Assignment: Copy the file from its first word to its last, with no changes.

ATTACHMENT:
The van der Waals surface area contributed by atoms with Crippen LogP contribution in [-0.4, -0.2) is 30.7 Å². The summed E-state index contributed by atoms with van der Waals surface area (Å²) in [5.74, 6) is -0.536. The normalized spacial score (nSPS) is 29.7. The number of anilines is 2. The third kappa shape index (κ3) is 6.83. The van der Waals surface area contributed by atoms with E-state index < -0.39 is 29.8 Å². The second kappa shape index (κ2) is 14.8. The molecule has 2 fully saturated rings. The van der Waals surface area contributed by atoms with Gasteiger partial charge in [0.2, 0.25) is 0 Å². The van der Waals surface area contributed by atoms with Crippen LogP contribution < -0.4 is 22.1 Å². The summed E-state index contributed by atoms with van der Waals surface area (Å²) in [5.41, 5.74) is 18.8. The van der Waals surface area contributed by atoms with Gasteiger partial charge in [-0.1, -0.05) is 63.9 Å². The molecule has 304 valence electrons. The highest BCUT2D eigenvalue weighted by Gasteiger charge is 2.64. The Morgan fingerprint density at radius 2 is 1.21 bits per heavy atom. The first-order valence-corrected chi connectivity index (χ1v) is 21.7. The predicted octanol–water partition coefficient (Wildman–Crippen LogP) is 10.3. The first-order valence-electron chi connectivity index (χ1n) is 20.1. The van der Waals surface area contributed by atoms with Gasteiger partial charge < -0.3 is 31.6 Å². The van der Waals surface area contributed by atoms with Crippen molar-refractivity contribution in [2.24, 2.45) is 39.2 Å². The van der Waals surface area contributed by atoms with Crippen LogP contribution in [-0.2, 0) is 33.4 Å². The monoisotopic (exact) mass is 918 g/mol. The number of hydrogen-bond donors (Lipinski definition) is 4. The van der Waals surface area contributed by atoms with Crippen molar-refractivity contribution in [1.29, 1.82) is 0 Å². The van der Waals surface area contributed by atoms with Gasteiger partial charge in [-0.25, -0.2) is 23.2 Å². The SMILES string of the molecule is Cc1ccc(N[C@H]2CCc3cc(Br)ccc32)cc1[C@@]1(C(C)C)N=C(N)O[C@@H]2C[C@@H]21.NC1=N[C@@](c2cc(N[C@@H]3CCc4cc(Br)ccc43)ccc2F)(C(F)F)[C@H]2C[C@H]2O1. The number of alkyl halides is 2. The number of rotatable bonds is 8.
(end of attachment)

The van der Waals surface area contributed by atoms with Crippen LogP contribution in [-0.4, -0.2) is 30.7 Å². The summed E-state index contributed by atoms with van der Waals surface area (Å²) in [5.74, 6) is -0.536. The normalized spacial score (nSPS) is 29.7. The number of anilines is 2. The third kappa shape index (κ3) is 6.83. The van der Waals surface area contributed by atoms with E-state index < -0.39 is 29.8 Å². The second kappa shape index (κ2) is 14.8. The molecule has 2 fully saturated rings. The van der Waals surface area contributed by atoms with Gasteiger partial charge in [0.2, 0.25) is 0 Å². The van der Waals surface area contributed by atoms with Crippen LogP contribution < -0.4 is 22.1 Å². The summed E-state index contributed by atoms with van der Waals surface area (Å²) in [5.41, 5.74) is 18.8. The van der Waals surface area contributed by atoms with Gasteiger partial charge in [-0.1, -0.05) is 63.9 Å². The molecule has 304 valence electrons. The highest BCUT2D eigenvalue weighted by Gasteiger charge is 2.64. The Morgan fingerprint density at radius 2 is 1.21 bits per heavy atom. The first-order valence-corrected chi connectivity index (χ1v) is 21.7. The predicted octanol–water partition coefficient (Wildman–Crippen LogP) is 10.3. The first-order valence-electron chi connectivity index (χ1n) is 20.1. The van der Waals surface area contributed by atoms with Gasteiger partial charge < -0.3 is 31.6 Å². The van der Waals surface area contributed by atoms with Crippen molar-refractivity contribution in [2.24, 2.45) is 39.2 Å². The van der Waals surface area contributed by atoms with Crippen LogP contribution in [-0.2, 0) is 33.4 Å². The monoisotopic (exact) mass is 918 g/mol. The number of hydrogen-bond donors (Lipinski definition) is 4. The van der Waals surface area contributed by atoms with Crippen molar-refractivity contribution in [1.29, 1.82) is 0 Å². The van der Waals surface area contributed by atoms with Gasteiger partial charge in [-0.25, -0.2) is 23.2 Å². The SMILES string of the molecule is Cc1ccc(N[C@H]2CCc3cc(Br)ccc32)cc1[C@@]1(C(C)C)N=C(N)O[C@@H]2C[C@@H]21.NC1=N[C@@](c2cc(N[C@@H]3CCc4cc(Br)ccc43)ccc2F)(C(F)F)[C@H]2C[C@H]2O1. The number of alkyl halides is 2. The number of rotatable bonds is 8.